- Is your trademark being infringed by someone else's domain name?
- Do you wish your domain name to reflect your company's name or trademark?
The domain name you wish to acquire may already have been acquired - either accidentally or speculatively - by another party, and you may have to pay dearly to acquire it from them. "Domain names in themselves are considered as worthy intellectual property assets and are being brokered for increasing amounts of money" explained Robert Shaw, "For example, when Microsoft wanted 'slate.com' for their new WWW-based interactive magazine of politics and culture - they supposedly purchased it for $10,000 ... Undoubtedly greater amounts have been paid to obtain strategic domain names. Sometime the price is too high. An offer of US$ 50,000 is reported to have been rejected for 'television.com'. Supposedly when AT&T wanted to launch their new Internet services, they attempted to purchase the domain name 'worldnet.net' owned by a Paris-based Internet service provider. But even they balked at the reported US$ 500,000 asking price."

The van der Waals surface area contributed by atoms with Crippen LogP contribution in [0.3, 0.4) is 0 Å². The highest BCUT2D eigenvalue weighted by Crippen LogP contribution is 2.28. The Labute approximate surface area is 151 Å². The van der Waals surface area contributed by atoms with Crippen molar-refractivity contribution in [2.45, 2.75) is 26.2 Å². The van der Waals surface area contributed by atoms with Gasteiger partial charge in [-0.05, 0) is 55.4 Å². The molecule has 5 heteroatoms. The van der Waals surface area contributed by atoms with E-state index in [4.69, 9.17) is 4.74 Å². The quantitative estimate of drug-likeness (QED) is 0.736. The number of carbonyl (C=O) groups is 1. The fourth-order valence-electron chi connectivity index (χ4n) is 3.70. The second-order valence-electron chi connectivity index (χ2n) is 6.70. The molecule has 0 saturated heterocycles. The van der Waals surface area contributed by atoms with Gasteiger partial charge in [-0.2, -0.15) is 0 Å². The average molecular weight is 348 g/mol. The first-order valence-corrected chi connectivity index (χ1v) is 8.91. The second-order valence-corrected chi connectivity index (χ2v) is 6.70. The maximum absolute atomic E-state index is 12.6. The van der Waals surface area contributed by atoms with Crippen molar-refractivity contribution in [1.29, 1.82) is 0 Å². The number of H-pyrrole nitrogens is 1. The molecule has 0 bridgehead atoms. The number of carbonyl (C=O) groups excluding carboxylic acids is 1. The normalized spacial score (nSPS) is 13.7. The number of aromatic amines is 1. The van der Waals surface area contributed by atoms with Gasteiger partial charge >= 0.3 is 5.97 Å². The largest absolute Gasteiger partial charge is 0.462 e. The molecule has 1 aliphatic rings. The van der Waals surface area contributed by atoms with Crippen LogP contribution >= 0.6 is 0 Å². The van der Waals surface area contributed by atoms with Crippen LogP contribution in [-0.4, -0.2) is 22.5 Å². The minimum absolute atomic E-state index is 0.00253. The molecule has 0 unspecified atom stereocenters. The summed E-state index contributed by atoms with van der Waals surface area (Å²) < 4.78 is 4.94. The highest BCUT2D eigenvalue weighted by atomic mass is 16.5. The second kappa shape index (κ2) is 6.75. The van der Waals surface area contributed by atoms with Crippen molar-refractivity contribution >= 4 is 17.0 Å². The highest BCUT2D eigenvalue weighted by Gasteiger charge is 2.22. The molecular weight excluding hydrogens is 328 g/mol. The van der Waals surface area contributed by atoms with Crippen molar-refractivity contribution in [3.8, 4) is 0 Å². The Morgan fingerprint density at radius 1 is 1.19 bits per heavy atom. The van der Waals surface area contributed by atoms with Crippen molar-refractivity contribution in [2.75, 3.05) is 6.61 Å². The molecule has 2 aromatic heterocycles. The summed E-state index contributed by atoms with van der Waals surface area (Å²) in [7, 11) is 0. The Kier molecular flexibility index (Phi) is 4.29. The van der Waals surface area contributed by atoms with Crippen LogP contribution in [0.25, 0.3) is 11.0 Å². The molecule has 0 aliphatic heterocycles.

Most top level domain names are national, reflecting the ISO code for the country concerned. This brings legal matters under the jurisdiction of individual countries. However, there are a handful of international top level domain names (often assumed to be US), namely: 'com', 'org', 'net' and 'int'. Most commercial companies will be interested in the 'com' top level domain name. This introduces complex legal questions in litigation, should a company feel that its trademark has been infringed. The trademark may be protected in one country, but not in another. Who's law should apply in litigation?